Zoë's ADHD Pet PeevesIt’s not easy being a double agent: professional journalist by day, ADHDer by… well… ok, all the time.

But today, I had to sublimate my full-time identity to the professional journalist.

Mission: Possible?

The Mission: ADHD woman goes undercover to an ADHD Clinic to interview a psychiatrist specializing in treating adult ADHDers.

Agent Zoë?

Yes, Chief?

You’re there to interview him, not the other way around.

No problem, Chief.


Holy double agent, Batman!

Three years ago, I’d hoped to visit The Bilkey Clinic for a diagnosis and treatment plan.

Now, I was going there not as an ADHDer, but as an infiltrator.  As…the media. Could I pull off the assignment without blurting out all my symptoms and begging for free treatment? Without pleading to know if I had any comorbidities I wasn’t aware of? There was only one way to find out…

Enter, Zoë Kessler, journalist

I arrived on time. So far, so good.

Ok, I slipped up when Sandra, office administrator, gave me directions to the washroom and I got lost. Even after she’d told me it was easier than it sounded. Not so. But she wouldn’t have noticed if I hadn’t confessed. Damn. Must maintain control, or I’ll blow my cover.

I was led to the “lounge” to wait for Dr. Bilkey. In the corner, a video of the doc was playing. Sandra asked if I’d seen it, and proceeded to turn up the volume. I cleverly avoided telling her that I had to prep for the interview, that I sucked at transitions, and if I didn’t have complete quiet I would probably freak out. I bit my tongue.

The second the door closed behind her, I turned off the volume. Smooth move, Agent Zoë.

Until Dr. Bilkey came in. His thick red locks got my attention as his head swiveled towards his muted video. Again, I kept my cool. I pretended not to notice Dr. Bilkey noticing. I smugly congratulated myself for not following my immediate impulse to make a joke. Take THAT, ADHDer! You WILL succumb to my alter-ego!

The battle of the Gremlins: ADHD versus journalist

Being a double agent isn’t easy. Trust me. As the interview proceeded, there sat two Gremlins, one on each padded shoulder of my tailored vintage jacket.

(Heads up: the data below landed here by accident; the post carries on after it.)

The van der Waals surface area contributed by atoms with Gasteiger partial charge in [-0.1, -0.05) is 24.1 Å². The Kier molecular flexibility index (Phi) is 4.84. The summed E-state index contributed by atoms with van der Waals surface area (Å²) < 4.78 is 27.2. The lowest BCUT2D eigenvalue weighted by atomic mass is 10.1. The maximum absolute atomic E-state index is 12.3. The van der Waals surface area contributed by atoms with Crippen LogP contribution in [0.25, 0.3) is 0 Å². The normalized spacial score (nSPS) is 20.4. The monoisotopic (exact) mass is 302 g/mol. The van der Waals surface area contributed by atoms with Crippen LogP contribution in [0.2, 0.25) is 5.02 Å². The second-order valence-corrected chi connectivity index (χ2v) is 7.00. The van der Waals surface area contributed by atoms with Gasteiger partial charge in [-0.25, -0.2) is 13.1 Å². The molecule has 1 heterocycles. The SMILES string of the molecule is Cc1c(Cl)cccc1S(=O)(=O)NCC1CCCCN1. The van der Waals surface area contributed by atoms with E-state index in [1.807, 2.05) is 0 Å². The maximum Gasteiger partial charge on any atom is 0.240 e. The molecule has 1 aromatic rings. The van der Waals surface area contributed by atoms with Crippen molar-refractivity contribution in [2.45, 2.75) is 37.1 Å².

On the right, ADHD Gremlin tormented: “Don’t interrupt. He’ll think you’re doing it because of your uncontrollable impulsivity. Keep your mouth shut.”

On the left, Journalist Gremlin soothed, “Don’t be ridiculous.You’re a professional. You have to direct the conversation or you’ll be wasting both your time and his.  Interrupt. That’s what you do. It’s your job!”

Holy double-bind, Batman!

I slipped when the ADHD pressure got too hot.  I interrupted him to tell him why I had to interrupt him: to keep the interview on track. Silently, I willed him to decode my secret message:  “It’s not because I have ADHD! Honest! I’m just doing my job!”

I wondered: was he a spy too? Was he sizing me up? Plugging me into a diagnostic category?  Would I get flyers in the mail?

I resisted the urge to ask, “Well, doc? How bad is it?”

I had a job to do.

Wrestling with the Gremlin

I had suppressed the ADHD Gremlin. Until…suddenly, from out of a dark alley, ADHD Gremlin began panicking over my new digital recorder. Was it recording? How was the volume? Did I delete anything I shouldn’t have? Was the mic too far away?

A soft rap on the door startled me. I’d regained my composure, and kept the interview going, pretending I hadn’t noticed the knock.

Dr. Bilkey said, “There’s been a knock on the door. That means our time is over.”

“What? No five-minute warning?!”  I could hear the panic in my voice. Damn. I’m blowing it.

When he confirmed that, no, that was the signal that our time was up, I struggled to pull myself together. The ADHD Gremlin shouted, “What? Are you kidding me?! I can’t do this! I have trouble with transitions! I have to have time to wrap up! Don’t you know I have ADHD?!”

Recovering my cover…

Before I left the office, I asked to pet the resident therapy dogs, which I’d met earlier. No one was wise to the fact that I needed to calm down after “sudden transition shock.” Slick move, agent Zoë, slick move.

I arrived at my car in the parking lot. Well, not my car. Borrowed. I couldn’t use MY car, now, could I? I was under cover, remember?

The only glitch was the key sticking in the car door. Finally, after one tough yank, it broke free.

Then I had to search for it for 10 minutes because I was sitting on it.

…and losing it again

ADHD Gremlin whispered malevolently in my ear: “He’s watching you. He and his staff are lined up at the window chortling over your ADHD-ness.  He’s whispering into his secretary’s ear right now, ‘See if you can book her in for an assessment. Get her back.’”

I started the car.

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    Last reviewed: 15 Oct 2010

APA Reference
Kessler, Z. (2010). Zoë Kessler: Double Agent. Psych Central. Retrieved on November 1, 2014, from http://blogs.psychcentral.com/adhd-zoe/2010/10/zoe-kessler-double-agent/

 

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